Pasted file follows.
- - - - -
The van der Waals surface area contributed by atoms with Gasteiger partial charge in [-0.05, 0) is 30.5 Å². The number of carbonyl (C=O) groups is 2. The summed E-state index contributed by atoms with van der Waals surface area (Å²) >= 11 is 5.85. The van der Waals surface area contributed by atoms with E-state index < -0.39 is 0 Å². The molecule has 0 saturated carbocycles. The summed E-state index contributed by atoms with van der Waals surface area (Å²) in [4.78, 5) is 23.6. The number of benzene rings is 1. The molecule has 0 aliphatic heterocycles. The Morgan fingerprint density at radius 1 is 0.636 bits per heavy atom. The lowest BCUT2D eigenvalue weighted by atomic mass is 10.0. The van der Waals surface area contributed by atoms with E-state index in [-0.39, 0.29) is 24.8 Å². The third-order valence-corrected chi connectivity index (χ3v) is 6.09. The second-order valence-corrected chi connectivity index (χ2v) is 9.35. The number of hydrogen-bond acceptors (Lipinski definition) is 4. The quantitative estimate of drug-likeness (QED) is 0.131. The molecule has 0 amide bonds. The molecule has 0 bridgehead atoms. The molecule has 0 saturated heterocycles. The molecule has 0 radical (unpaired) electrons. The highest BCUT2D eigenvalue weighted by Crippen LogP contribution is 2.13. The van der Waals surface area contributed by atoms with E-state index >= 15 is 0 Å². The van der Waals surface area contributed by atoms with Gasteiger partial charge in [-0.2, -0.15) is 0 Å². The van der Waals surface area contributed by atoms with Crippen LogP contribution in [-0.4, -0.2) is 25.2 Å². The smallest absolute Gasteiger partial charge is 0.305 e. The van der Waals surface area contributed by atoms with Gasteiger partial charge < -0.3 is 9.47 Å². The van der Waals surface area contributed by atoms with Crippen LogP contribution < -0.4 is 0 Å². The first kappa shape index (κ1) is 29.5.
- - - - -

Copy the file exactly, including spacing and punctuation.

The van der Waals surface area contributed by atoms with Gasteiger partial charge in [-0.05, 0) is 30.5 Å². The number of carbonyl (C=O) groups is 2. The summed E-state index contributed by atoms with van der Waals surface area (Å²) >= 11 is 5.85. The van der Waals surface area contributed by atoms with E-state index < -0.39 is 0 Å². The molecule has 0 saturated carbocycles. The summed E-state index contributed by atoms with van der Waals surface area (Å²) in [4.78, 5) is 23.6. The number of benzene rings is 1. The molecule has 0 aliphatic heterocycles. The Morgan fingerprint density at radius 1 is 0.636 bits per heavy atom. The lowest BCUT2D eigenvalue weighted by atomic mass is 10.0. The van der Waals surface area contributed by atoms with E-state index in [-0.39, 0.29) is 24.8 Å². The third-order valence-corrected chi connectivity index (χ3v) is 6.09. The second-order valence-corrected chi connectivity index (χ2v) is 9.35. The number of hydrogen-bond acceptors (Lipinski definition) is 4. The quantitative estimate of drug-likeness (QED) is 0.131. The molecule has 0 amide bonds. The molecule has 0 bridgehead atoms. The molecule has 0 saturated heterocycles. The molecule has 0 radical (unpaired) electrons. The highest BCUT2D eigenvalue weighted by Crippen LogP contribution is 2.13. The van der Waals surface area contributed by atoms with E-state index >= 15 is 0 Å². The van der Waals surface area contributed by atoms with Gasteiger partial charge in [-0.2, -0.15) is 0 Å². The van der Waals surface area contributed by atoms with Crippen LogP contribution in [-0.4, -0.2) is 25.2 Å². The smallest absolute Gasteiger partial charge is 0.305 e. The van der Waals surface area contributed by atoms with Gasteiger partial charge < -0.3 is 9.47 Å². The van der Waals surface area contributed by atoms with Crippen LogP contribution < -0.4 is 0 Å². The first kappa shape index (κ1) is 29.5.